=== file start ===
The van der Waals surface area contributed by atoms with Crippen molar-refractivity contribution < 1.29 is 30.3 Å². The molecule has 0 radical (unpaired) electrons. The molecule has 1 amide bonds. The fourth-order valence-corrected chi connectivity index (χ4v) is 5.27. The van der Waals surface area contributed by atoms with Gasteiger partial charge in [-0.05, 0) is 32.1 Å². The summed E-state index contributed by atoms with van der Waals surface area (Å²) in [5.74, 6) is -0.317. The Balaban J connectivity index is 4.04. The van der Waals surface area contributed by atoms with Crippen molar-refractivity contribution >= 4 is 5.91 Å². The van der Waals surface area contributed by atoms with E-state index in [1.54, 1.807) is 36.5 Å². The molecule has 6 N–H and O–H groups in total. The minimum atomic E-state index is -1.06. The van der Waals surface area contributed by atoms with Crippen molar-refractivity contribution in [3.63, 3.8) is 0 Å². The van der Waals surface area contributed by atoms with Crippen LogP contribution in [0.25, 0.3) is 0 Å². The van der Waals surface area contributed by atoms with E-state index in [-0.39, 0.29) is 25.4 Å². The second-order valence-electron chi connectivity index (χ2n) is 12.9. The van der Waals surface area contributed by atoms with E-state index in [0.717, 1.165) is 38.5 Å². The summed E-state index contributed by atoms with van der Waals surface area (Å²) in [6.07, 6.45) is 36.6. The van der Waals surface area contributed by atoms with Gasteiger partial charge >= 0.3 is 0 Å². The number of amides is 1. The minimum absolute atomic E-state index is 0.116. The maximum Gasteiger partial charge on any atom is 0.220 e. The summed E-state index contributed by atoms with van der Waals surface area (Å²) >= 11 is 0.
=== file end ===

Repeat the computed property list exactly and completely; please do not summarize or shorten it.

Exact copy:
The van der Waals surface area contributed by atoms with Crippen molar-refractivity contribution < 1.29 is 30.3 Å². The molecule has 0 radical (unpaired) electrons. The molecule has 1 amide bonds. The fourth-order valence-corrected chi connectivity index (χ4v) is 5.27. The van der Waals surface area contributed by atoms with Gasteiger partial charge in [-0.05, 0) is 32.1 Å². The summed E-state index contributed by atoms with van der Waals surface area (Å²) in [5.74, 6) is -0.317. The Balaban J connectivity index is 4.04. The van der Waals surface area contributed by atoms with Crippen molar-refractivity contribution >= 4 is 5.91 Å². The van der Waals surface area contributed by atoms with E-state index in [1.54, 1.807) is 36.5 Å². The molecule has 6 N–H and O–H groups in total. The minimum atomic E-state index is -1.06. The van der Waals surface area contributed by atoms with Crippen molar-refractivity contribution in [3.63, 3.8) is 0 Å². The van der Waals surface area contributed by atoms with Crippen LogP contribution in [0.25, 0.3) is 0 Å². The van der Waals surface area contributed by atoms with E-state index in [-0.39, 0.29) is 25.4 Å². The second-order valence-electron chi connectivity index (χ2n) is 12.9. The van der Waals surface area contributed by atoms with E-state index in [0.717, 1.165) is 38.5 Å². The summed E-state index contributed by atoms with van der Waals surface area (Å²) in [6.07, 6.45) is 36.6. The van der Waals surface area contributed by atoms with Gasteiger partial charge >= 0.3 is 0 Å². The number of amides is 1. The minimum absolute atomic E-state index is 0.116. The maximum Gasteiger partial charge on any atom is 0.220 e. The summed E-state index contributed by atoms with van der Waals surface area (Å²) >= 11 is 0.